Sunnyside Blues
By Pamela Denise
Jul 1, 2009 - 10:14:23 PM

Twenty-five year old Emily Tomlin, who now goes by the name of Andes Lane, has tried to escape from the memories of her past for years. She has traveled all over the world for the past nine years, doing odd jobs here and there, never quite feeling at home. She finds herself on a Seattle lake one day with the hopes of renting a houseboat. There she meets Jay, her new landlord, and his ten-year old son Chase.

Andes feels a strange sort of attraction for Jay almost immediately. She also feels a soft spot for his smart but ill-mannered son, even though he seems to push her buttons. Trouble arises soon after her arrival. Jay asks her to temporarily look after his son until things can be worked out. Chase has no one but his father, so Andes reluctantly agrees. This agreement has them traveling to Sunnyside Queens.


In the beginning, what Andes thought would be a pointless trip, only placating father and son, becomes promising. Soon she finds the little community inviting. She may have found a place she can finally call home. In addition, a chance to have friends and love, to fit in, something she has always wanted. Andes hope is short-lived when her past finds her. She will have to face it if she ever wants to move forward.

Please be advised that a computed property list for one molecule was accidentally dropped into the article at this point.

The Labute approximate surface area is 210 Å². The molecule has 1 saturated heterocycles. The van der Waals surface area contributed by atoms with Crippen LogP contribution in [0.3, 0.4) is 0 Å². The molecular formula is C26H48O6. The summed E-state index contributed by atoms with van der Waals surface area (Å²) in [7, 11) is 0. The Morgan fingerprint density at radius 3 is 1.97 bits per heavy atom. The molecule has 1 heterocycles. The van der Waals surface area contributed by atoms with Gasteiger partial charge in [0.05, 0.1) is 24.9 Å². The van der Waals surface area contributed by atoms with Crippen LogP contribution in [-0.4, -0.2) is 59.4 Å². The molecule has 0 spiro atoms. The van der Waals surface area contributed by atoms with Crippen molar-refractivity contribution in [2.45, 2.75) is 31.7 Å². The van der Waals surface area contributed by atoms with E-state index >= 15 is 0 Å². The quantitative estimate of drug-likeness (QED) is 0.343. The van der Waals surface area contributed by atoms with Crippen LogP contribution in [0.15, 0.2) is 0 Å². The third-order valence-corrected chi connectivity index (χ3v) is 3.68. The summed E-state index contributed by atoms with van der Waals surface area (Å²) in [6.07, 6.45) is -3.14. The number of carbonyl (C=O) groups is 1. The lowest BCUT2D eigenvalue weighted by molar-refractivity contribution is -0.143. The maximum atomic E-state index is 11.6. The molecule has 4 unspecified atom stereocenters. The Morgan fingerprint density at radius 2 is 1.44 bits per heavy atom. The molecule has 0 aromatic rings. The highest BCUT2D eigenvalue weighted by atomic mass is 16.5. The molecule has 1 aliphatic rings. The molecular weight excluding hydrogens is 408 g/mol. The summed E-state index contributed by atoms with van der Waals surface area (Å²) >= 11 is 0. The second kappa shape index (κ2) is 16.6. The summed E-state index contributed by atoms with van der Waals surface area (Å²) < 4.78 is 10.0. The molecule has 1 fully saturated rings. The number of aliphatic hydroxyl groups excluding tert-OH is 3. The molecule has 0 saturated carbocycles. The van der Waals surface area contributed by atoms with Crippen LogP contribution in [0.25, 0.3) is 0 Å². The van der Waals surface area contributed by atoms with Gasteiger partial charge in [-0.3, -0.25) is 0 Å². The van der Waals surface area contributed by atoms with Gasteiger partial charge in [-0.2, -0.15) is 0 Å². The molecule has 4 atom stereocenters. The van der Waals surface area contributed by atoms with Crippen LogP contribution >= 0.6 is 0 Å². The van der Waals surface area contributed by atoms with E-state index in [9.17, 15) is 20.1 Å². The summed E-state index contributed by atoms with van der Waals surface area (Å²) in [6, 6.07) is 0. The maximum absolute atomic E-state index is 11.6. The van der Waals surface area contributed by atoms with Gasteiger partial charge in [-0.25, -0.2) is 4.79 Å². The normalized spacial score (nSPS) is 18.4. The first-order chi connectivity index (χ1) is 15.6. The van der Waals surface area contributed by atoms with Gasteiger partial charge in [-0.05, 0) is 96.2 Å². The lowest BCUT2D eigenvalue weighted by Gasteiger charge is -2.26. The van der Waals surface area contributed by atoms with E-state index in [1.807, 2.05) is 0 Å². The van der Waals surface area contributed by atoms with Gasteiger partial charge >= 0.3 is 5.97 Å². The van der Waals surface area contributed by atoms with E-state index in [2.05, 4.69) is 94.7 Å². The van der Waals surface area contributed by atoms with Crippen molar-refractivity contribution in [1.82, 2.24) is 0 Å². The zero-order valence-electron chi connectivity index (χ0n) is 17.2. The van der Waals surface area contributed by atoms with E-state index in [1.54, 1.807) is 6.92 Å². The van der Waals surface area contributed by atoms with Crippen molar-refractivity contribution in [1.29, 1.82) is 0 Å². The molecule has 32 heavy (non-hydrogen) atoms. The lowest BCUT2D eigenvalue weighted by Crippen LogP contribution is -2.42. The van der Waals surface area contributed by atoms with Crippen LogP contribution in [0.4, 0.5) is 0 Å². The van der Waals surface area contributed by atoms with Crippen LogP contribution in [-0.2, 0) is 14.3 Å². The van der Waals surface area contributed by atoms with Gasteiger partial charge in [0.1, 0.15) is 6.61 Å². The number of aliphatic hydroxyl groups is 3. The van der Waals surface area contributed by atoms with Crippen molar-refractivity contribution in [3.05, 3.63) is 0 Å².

SUNNYSIDE BLUES is about a woman trying to find herself, and a boy trying to fit in, who are suddenly forced together by unforeseen circumstances. They slowly learn to accept each other, forming a bond. The story is largely character-driven, although it does have a defined plot. It touches on the darker side of life, overcoming one’s past as well as present problems, and the need for acceptance. Mary Carter does a nice job portraying her characters. This touching story showcases the events and emotions in real life, with doses of laughter, love, and surprises along the way. SUNNYSIDE BLUES is a novel any fan of women’s fiction/chicklit will enjoy, featuring underlying tones of romance.

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